media mechanics

the business of media

Want to convince your newsroom to practice solutions journalism? There’s a guide for that


The Solutions Journalism Network on Tuesday released a guide that helps editors introduce solutions journalism reporting methods into their newsroom.

Solutions journalism calls for reporters not only to point out the problems in stories they’re covering, but also to offer potential resolutions and to highlight other approaches that might work. The network launched in 2012, and so far SJN has worked with more than40 newsrooms throughout the United States.

In January, SJN published a guide on how to use the solutions journalism approach.

The new report builds on those suggestions by offering a roadmap for editors to convince others to buy into the approach:

Here’s a link to the full 28-page report.

READ: Want to convince your newsroom to practice solutions journalism? There’s a guide for that.

A list of every hidden journalism-related social media group I could find | Poynter.

I’m overwhelmed by the number of different platforms that journalists use to share information, tips and job notices with each other. There are conferences and symposiums, not to mention Facebook groups and Slack channels and Twitter chats and listservs.

I prefer Twitter to the other mediums: it’s open and accessible. In order to participate in a closed Facebook group or Slack channel or listserv, you have to know that they exist in the first place — which excludes people who are not well-connected to already-existing circles of journalists.

I’m a big fan of getting new voices into journalism and keeping them there. One of the ways to help level the existing playing field is to make sure everyone knows about the groups that already exist. Many of these groups are not well-advertised and are hard to find, particularly if you’re a freelancer or new to the field. So I decided to round up all the ones I know about in one place.

This is not comprehensive. I do not know about every journalism-related social media group that exists.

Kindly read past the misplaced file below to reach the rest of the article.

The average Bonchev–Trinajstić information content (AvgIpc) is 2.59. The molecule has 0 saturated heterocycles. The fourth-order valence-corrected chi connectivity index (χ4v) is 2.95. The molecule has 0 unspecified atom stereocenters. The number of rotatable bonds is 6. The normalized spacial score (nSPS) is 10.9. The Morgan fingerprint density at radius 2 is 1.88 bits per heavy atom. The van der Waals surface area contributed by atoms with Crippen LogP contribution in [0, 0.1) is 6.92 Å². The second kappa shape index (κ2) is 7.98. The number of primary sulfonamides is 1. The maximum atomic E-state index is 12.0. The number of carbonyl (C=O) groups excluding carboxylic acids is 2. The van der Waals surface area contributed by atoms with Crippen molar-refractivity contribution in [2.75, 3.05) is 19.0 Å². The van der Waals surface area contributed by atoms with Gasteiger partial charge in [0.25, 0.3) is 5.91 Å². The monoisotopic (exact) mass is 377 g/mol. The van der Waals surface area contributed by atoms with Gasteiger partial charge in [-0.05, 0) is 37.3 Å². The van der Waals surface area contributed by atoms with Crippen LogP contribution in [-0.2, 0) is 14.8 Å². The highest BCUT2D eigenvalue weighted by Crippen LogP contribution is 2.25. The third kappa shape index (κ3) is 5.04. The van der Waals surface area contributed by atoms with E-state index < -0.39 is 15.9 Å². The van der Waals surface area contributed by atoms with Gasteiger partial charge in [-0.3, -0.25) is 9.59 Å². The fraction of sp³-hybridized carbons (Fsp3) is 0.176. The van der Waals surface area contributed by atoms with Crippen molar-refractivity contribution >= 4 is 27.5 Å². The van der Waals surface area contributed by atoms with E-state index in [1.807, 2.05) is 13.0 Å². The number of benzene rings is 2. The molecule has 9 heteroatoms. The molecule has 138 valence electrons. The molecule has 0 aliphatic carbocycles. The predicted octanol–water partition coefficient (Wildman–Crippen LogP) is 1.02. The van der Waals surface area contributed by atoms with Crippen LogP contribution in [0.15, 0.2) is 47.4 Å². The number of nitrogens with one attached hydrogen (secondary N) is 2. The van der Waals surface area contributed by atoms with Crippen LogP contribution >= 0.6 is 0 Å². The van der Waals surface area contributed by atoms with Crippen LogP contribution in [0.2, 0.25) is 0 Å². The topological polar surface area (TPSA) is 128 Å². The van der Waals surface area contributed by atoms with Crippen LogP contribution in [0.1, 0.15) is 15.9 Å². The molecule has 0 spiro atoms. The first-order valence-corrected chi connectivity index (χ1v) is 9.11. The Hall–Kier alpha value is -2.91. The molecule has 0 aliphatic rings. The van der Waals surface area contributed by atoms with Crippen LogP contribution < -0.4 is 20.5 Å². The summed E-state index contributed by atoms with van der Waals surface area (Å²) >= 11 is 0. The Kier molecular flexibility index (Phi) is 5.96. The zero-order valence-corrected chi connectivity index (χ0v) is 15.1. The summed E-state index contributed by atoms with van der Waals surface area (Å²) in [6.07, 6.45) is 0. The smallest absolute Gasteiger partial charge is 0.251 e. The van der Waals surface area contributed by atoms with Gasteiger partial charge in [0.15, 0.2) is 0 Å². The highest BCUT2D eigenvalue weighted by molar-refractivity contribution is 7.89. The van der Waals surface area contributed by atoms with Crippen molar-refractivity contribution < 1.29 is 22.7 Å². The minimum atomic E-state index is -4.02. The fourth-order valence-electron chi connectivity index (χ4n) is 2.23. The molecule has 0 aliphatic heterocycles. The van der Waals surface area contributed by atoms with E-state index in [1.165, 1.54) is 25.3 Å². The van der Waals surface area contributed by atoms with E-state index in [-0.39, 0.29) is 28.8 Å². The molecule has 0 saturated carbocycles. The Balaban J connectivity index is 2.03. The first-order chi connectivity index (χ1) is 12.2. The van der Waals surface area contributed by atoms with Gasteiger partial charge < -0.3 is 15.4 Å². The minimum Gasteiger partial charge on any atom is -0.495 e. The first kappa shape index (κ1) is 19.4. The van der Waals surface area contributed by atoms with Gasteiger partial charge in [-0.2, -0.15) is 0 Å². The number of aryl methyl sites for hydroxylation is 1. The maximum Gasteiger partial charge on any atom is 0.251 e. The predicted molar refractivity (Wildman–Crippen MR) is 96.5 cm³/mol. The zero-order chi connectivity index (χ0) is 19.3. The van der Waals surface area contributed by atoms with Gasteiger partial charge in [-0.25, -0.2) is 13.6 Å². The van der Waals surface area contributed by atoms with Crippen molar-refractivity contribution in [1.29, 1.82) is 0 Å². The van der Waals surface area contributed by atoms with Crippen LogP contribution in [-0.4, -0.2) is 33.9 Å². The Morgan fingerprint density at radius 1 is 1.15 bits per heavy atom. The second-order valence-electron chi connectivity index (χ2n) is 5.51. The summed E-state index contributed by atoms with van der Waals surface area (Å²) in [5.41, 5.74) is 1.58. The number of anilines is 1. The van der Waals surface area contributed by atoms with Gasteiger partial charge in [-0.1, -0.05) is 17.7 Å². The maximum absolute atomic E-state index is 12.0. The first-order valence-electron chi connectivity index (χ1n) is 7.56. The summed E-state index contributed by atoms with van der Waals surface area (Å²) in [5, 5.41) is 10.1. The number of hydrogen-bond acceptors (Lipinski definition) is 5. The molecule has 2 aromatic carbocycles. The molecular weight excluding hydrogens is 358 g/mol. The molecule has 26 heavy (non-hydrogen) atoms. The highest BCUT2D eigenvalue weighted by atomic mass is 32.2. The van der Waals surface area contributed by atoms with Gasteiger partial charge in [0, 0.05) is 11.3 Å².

Read: A list of every hidden journalism-related social media group I could find | Poynter..

Ad Blocking: A Problem in Need of a Creative Solution

Instead of Blocking the Blockers, Let’s Focus on Making Advertising Better

The adoption of ad blockers is climbing at an alarming rate, with usage doubling since 2013. The reason cited for this steep incline is that people hate advertising. Wrong. Sure, people hate irrelevant, intrusive and offensive advertising, but all you have to do is ask someone to tell you about their favorite ads and you’ll hear a very different story.

It’s true that we are moving into a period in which many more direct-to-consumer content offerings will become available, but it’s also unrealistic to think that 100% of consumers are going to pay for ad-free content services. Ultimately, content will need to be paid for by someone and even the direct-to-consumer offerings will likely contain some level of advertising, whether it be dynamically inserted or sponsorship integrations. So let’s stop entertaining the notion that advertising is going to go away and focus instead on improving the advertising experience — both its relevancy and targeting — so that, together with the content experience, we can truly delight and not alienate audiences.

READ: Ad Blocking: A Problem in Need of a Creative Solution.

The Story Behind New York Magazine’s Powerful Cosby Cover



By now you’ve likely seen the cover of this week’s New York Magazine. Thirty-five of the 46 women who have publicly accused Bill Cosby of sexual assault appear on the cover, dressed in all black and seated side by side, along with one empty chair representing those who remain silent. It’s a striking, memorable image that puts into perspective the sheer number of women who say Cosby abused them and have gone largely unheard over the course of four decades.

The issue features an essay by Noreen Malone and portraits by Amanda Demme in addition to the testimonies—in text and video—of the 35 women. When it was released online Sunday night, the cover drew widespread attention and prompted others to share their support of the victims and their own stories of sexual assault using the hashtag#theEmptyChair on Twitter. “It became yet another platform for all these voices to come forward, which was incredible,” says Jody Quon,New York‘s photography director. “We could have never predicted it.”